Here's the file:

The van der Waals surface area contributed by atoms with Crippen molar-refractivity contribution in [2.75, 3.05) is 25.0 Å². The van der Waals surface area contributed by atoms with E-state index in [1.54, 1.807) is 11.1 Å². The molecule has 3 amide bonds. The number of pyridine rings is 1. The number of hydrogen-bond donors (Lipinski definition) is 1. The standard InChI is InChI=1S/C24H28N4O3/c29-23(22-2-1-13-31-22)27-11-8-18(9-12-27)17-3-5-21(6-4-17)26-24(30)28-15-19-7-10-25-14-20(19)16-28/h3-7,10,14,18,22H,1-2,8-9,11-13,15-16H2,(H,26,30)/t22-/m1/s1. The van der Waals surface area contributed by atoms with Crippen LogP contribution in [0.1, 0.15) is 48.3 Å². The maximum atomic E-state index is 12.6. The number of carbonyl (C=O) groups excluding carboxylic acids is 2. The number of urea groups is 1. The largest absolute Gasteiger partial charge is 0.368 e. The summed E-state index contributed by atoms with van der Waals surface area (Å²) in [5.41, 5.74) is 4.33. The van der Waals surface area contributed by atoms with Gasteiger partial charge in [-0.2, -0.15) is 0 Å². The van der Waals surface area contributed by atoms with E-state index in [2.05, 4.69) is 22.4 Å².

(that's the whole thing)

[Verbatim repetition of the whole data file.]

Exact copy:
The van der Waals surface area contributed by atoms with Crippen molar-refractivity contribution in [2.75, 3.05) is 25.0 Å². The van der Waals surface area contributed by atoms with E-state index in [1.54, 1.807) is 11.1 Å². The molecule has 3 amide bonds. The number of pyridine rings is 1. The number of hydrogen-bond donors (Lipinski definition) is 1. The standard InChI is InChI=1S/C24H28N4O3/c29-23(22-2-1-13-31-22)27-11-8-18(9-12-27)17-3-5-21(6-4-17)26-24(30)28-15-19-7-10-25-14-20(19)16-28/h3-7,10,14,18,22H,1-2,8-9,11-13,15-16H2,(H,26,30)/t22-/m1/s1. The van der Waals surface area contributed by atoms with Crippen LogP contribution in [0.1, 0.15) is 48.3 Å². The maximum atomic E-state index is 12.6. The number of carbonyl (C=O) groups excluding carboxylic acids is 2. The number of urea groups is 1. The largest absolute Gasteiger partial charge is 0.368 e. The summed E-state index contributed by atoms with van der Waals surface area (Å²) in [5.41, 5.74) is 4.33. The van der Waals surface area contributed by atoms with Gasteiger partial charge in [-0.2, -0.15) is 0 Å². The van der Waals surface area contributed by atoms with E-state index in [2.05, 4.69) is 22.4 Å².